EGU21-150, updated on 17 May 2022
https://doi.org/10.5194/egusphere-egu21-150
EGU General Assembly 2021
© Author(s) 2022. This work is distributed under
the Creative Commons Attribution 4.0 License.

Depth-dependent inversion of normal faults: Structural analysis of the Penobscot 3D seismic volume, offshore Nova Scotia

Alexander Peace1, Christian Schiffer2, Scott Jess3, and Jordan Phethean4
Alexander Peace et al.
  • 1School of Earth, Environment and Society, McMaster University, Hamilton, Ontario, Canada (peacea2@mcmaster.ca)
  • 2Department of Earth Sciences, Uppsala University, 752 36 Uppsala, Sweden (christian.schiffer@geo.uu.se)
  • 3Department of Geoscience, University of Calgary, Canada
  • 4School of Environmental Sciences, University of Derby, UK

The inversion of rift-related faults on passive margins through kinematic reactivation is documented globally. Such structures form an integral part in petroleum systems, provide essential constraints on the kinematic and structural evolution of rifts and passive margins, and can be used as global markers for far-field stresses. Despite the importance of inverted normal faults, the controls on their kinematic evolution, as well as existence and interactions within fault populations are often poorly constrained. Here, we present new structural interpretation and kinematic modelling of an inverted relay ramp structure located offshore Nova Scotia, Canada. This structure is imaged on the Penobscot 3D seismic reflection survey down to ~3.5 s TWTT, and is constrained by two exploration wells. We map two major normal faults that display evidence for inversion in their lower portions (reverse faulting and low-amplitude folding), below ~2.5 s TWTT, though retain a normal offset in upper sections. The wider fault population is dominated by ~ENE-WSW striking normal faults that dip both north and south, while both of the two major faults dip approximately south and are associated with antithetic and synthetic faults. This kinematic dichotomy along the major faults is important as inversion such as this may go unrecognised if seismic data does not image the full depth of a structure. To accommodate such depth-dependent inversion, if both horizons co-existed during inversion, a reduction in volume of the sedimentary package is required between the normal and reverse segments of the fault. In this study, we explore possible kinematic mechanisms to explain inversion structure and the mechanisms accommodating the volumetric changes/ or mass movements required using fault restoration and strain modelling. Our results favour a poly-phase deformation history that can be reconciled with other inversion structures on related passive-margin segments, suggesting these could be widespread processes.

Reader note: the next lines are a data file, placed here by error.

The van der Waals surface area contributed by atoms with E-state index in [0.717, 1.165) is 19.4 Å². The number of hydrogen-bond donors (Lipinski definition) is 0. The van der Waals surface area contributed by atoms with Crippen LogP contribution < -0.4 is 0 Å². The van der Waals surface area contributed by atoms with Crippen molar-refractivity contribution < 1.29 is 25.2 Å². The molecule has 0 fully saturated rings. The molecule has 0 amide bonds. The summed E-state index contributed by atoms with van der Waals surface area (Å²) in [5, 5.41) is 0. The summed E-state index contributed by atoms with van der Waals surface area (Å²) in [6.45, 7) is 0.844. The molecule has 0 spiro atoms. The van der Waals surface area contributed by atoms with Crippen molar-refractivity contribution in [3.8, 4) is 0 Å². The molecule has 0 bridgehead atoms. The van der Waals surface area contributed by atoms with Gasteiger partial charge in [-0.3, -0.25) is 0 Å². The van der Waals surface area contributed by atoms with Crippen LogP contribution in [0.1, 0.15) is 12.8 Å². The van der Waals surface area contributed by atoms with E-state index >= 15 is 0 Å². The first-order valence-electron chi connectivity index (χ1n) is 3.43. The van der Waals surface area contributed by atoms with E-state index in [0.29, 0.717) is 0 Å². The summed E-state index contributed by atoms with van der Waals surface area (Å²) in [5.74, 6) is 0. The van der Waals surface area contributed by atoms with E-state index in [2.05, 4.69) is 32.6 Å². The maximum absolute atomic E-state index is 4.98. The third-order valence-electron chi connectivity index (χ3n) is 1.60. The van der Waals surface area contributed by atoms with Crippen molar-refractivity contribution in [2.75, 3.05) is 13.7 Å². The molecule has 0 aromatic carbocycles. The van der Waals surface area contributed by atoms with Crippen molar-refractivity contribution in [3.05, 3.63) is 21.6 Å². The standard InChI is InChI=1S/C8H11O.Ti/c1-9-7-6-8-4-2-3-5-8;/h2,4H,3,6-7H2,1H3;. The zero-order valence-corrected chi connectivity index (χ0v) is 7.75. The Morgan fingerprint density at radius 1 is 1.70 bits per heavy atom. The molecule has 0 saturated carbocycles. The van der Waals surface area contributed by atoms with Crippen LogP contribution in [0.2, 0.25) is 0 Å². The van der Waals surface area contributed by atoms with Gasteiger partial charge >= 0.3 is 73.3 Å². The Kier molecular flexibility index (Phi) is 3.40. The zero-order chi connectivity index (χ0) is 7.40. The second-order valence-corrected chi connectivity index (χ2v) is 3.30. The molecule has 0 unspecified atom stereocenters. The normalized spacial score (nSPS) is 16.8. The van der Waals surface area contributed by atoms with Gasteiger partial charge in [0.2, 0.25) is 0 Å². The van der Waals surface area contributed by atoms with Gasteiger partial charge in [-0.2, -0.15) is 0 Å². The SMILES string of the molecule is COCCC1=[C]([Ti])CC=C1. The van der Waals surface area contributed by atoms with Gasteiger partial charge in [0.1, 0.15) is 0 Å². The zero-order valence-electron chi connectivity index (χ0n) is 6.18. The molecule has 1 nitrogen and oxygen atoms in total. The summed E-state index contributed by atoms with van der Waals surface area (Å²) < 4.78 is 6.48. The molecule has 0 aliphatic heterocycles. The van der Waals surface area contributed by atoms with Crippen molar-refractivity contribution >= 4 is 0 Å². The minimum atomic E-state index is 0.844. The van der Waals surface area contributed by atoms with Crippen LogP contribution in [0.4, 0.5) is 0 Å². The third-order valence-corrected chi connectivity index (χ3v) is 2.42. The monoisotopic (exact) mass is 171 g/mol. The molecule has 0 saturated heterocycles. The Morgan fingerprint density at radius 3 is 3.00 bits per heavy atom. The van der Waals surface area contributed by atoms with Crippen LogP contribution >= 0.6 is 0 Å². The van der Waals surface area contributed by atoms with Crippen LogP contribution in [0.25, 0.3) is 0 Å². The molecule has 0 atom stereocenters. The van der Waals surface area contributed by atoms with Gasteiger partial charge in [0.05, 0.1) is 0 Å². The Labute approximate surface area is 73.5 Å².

How to cite: Peace, A., Schiffer, C., Jess, S., and Phethean, J.: Depth-dependent inversion of normal faults: Structural analysis of the Penobscot 3D seismic volume, offshore Nova Scotia, EGU General Assembly 2021, online, 19–30 Apr 2021, EGU21-150, https://doi.org/10.5194/egusphere-egu21-150, 2021.

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